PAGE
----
Back in the late 1980s my friends and I played a lot of ForeSight, which is a SF/GP RPG with a detailed combat system regulated by turns and a grid. We were most of us living and running our games in college rooms (dorms), or shared digs and family homes where we were lucky to get the lounge room, and seldom had the luxury of a dining table. What with one thing and another it always seemed like more trouble than it was worth to break out the hex grids, dry-erase markers, and tokens for what was likely to be a short and decisive fight. So we used the system of turns and discrete actions and the resolution systems of the game, but with only a mental map or a sketch on scrap paper, which went quickly and seemed satisfactory.
But after a while @frank.hampshire and I noticed that fights without a hex-grid were less varied and tactically interesting than those with, that PCs took less advantage of position and manœuvre, and that PCs were in general noticeably less effective in combat. We tried to make it a custom to always use a grid, but couldn’t overcome the grumbling at set-up. Only semi-defeated, we promulgated a convention that any player is entitled to ask for the grid to be used in any fight, and that the GM ought not to do anything that would have a chilling effect on the exercise of this right. Frank and David Lawrence started work on a Miranda warning for players whose characters were about to enter combat, but it never got further than “you have the right to a hex-grid”.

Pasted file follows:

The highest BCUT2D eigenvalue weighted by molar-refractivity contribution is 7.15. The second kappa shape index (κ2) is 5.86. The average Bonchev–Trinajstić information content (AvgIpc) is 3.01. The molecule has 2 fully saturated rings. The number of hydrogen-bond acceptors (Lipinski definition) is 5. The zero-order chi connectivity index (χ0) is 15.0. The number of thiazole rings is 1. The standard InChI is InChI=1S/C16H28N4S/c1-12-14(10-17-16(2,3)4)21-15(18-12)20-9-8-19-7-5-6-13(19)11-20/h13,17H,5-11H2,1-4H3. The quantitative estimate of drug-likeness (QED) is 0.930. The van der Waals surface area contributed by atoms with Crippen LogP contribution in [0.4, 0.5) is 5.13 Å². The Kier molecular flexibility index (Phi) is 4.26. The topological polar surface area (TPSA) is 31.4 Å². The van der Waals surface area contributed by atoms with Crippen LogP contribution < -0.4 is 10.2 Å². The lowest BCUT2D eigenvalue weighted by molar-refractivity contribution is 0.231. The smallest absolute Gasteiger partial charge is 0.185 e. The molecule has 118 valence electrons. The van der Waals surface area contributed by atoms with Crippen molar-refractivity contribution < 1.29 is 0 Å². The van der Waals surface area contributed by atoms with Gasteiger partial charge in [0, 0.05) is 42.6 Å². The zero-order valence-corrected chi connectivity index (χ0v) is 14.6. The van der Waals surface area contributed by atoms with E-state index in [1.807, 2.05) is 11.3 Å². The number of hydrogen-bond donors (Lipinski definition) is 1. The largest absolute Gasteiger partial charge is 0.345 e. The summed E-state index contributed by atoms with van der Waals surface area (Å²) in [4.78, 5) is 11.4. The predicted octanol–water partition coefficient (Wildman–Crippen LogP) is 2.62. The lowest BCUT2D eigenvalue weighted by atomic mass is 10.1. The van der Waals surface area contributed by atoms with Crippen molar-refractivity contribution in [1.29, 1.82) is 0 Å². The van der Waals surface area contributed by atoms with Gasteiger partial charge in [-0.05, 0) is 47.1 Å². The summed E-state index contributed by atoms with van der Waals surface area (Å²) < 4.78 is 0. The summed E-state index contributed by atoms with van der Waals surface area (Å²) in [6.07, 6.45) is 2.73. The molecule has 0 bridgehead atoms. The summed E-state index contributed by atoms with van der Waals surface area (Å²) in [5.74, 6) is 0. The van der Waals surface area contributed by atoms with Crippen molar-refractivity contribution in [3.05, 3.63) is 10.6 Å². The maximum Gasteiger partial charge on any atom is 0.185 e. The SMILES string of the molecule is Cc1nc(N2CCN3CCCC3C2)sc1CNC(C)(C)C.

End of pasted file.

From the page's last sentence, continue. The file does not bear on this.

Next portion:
Despite my earnest intentions and occasional extravagant preparations, like I suppose most of us I usually don’t bother to break out the battlemats, the hex-paper covered with acetate film or encased in clear PVC, the dry-erase panels with hexes painstakingly drawn on them with paint, the markers and the cardboard heroes. But I really feel that that amounts to my being too lazy to strive for the best results.